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Why Measure? Part 2

Posted March 13, 2008 6:15 AM by Dylan Miyake

This discussion of measurement in the non-profit world has been going on for some time now. In an article in the Summer 2004 issue of the Stanford Social Innovation Review, Katie Cunningham & Marc Ricks argue that major donors aren't really that interested in performance measurement. In fact, the note in the article that "only four of the 22 interviewees were strongly interested in getting better data on the performance of nonprofit organizations. Much to our surprise, the rest expressed skepticism – or even outright disapproval of the concept."

What's behind this counter-intuitive finding by SSIR? Well, they posit five reasons that major donors aren't clamoring for increased performance management:

  1. Donors Do Not See a Need for Performance Measurement
  2. Donors Do Not Have Time for Performance Measurement
  3. Donors Do Not Have Confidence in Performance Measurement
  4. Donors Do Not Want to See Nonprofit Resources Dedicated to Performance Measurement
  5. Donors Look to Institutional Funders to Engage in Performance Measurement on Their Behalf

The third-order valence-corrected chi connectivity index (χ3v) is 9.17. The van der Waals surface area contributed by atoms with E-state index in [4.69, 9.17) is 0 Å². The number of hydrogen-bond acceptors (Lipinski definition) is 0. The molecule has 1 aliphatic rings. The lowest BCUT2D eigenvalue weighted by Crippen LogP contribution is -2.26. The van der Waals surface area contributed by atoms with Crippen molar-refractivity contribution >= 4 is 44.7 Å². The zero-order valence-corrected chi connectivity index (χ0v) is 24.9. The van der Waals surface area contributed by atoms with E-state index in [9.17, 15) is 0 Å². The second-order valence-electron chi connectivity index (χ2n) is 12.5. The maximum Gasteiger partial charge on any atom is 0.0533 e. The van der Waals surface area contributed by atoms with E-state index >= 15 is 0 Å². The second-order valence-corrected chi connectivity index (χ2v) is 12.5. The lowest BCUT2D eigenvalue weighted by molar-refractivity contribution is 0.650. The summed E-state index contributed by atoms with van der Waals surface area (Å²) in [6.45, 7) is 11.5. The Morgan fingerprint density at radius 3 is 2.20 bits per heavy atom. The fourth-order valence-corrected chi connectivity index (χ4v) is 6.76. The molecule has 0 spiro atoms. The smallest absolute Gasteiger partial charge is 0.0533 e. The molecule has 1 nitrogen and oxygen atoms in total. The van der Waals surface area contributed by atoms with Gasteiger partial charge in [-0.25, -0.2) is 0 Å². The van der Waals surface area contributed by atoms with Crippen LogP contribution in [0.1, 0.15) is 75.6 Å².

A very interesting fact was that despite the fact that all the interviewees were successfull businessmen and women in their own right, when it came to charitable contributions, they almost all relied on "gut" and personal connections to make their decisions. The rigor and analysis they brough to their professional decisionmaking was left at the door when dealing with their personal charities.

But a bigger issue, in my mind, is a fundamental lack of understanding of the integrated nature of performance measurement and performance management. Our position has always been that "you can't manage something that you can't measure," so without measurement, there can certainly be no efficient management.

I think would go without saying that the funders of non-profits would like to see their favorite organizations managed better and to be more effective. Better measurement is not simply about creating a "report card" for the NFP, it's about helping them manage better.

Getting this message out to NFPs and mission driven organizations -- that the Balanced Scorecard is a management framework that can accelerate time to results -- is one of the mission objectives of Ascendant.

Related Blog Entries

I'm glad that I subscribe to this blog, but I recently read some different information about donors and measurement. I read in the Wall Street Journal that donors would give more if nonprofits could show that they were really making an impact.

This article was from back in December 2007:
# Posted By Emily Martin | 3/13/08 12:34 PM
I agree wiht Emily. All recent studies reveal that donors are increasingly younger business people who expect performance data to demonstrate impact as a "return on investment" from their donation. Our ongoing challenge is to understand the expectations and behaviors of the donors of future.
# Posted By Laura Downing | 3/15/08 7:37 PM
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